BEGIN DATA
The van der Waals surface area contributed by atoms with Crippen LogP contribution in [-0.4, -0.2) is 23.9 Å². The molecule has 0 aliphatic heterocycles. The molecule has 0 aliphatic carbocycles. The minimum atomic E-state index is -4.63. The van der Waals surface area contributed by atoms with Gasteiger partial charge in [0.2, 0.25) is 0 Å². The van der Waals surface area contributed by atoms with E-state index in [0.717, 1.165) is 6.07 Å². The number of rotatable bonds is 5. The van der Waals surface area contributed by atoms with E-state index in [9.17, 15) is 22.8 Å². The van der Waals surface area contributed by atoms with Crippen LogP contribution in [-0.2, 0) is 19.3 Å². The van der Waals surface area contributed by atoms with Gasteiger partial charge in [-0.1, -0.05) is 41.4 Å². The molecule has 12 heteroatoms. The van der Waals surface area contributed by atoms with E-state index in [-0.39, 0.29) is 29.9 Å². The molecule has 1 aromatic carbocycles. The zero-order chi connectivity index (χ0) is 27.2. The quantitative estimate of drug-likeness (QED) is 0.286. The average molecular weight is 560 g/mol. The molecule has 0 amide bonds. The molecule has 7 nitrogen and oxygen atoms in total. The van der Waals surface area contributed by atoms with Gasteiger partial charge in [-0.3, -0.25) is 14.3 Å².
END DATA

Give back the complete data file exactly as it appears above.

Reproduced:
The van der Waals surface area contributed by atoms with Crippen LogP contribution in [-0.4, -0.2) is 23.9 Å². The molecule has 0 aliphatic heterocycles. The molecule has 0 aliphatic carbocycles. The minimum atomic E-state index is -4.63. The van der Waals surface area contributed by atoms with Gasteiger partial charge in [0.2, 0.25) is 0 Å². The van der Waals surface area contributed by atoms with E-state index in [0.717, 1.165) is 6.07 Å². The number of rotatable bonds is 5. The van der Waals surface area contributed by atoms with E-state index in [9.17, 15) is 22.8 Å². The van der Waals surface area contributed by atoms with Crippen LogP contribution in [-0.2, 0) is 19.3 Å². The van der Waals surface area contributed by atoms with Gasteiger partial charge in [-0.1, -0.05) is 41.4 Å². The molecule has 12 heteroatoms. The van der Waals surface area contributed by atoms with E-state index in [-0.39, 0.29) is 29.9 Å². The molecule has 1 aromatic carbocycles. The zero-order chi connectivity index (χ0) is 27.2. The quantitative estimate of drug-likeness (QED) is 0.286. The average molecular weight is 560 g/mol. The molecule has 0 amide bonds. The molecule has 7 nitrogen and oxygen atoms in total. The van der Waals surface area contributed by atoms with Gasteiger partial charge in [-0.3, -0.25) is 14.3 Å².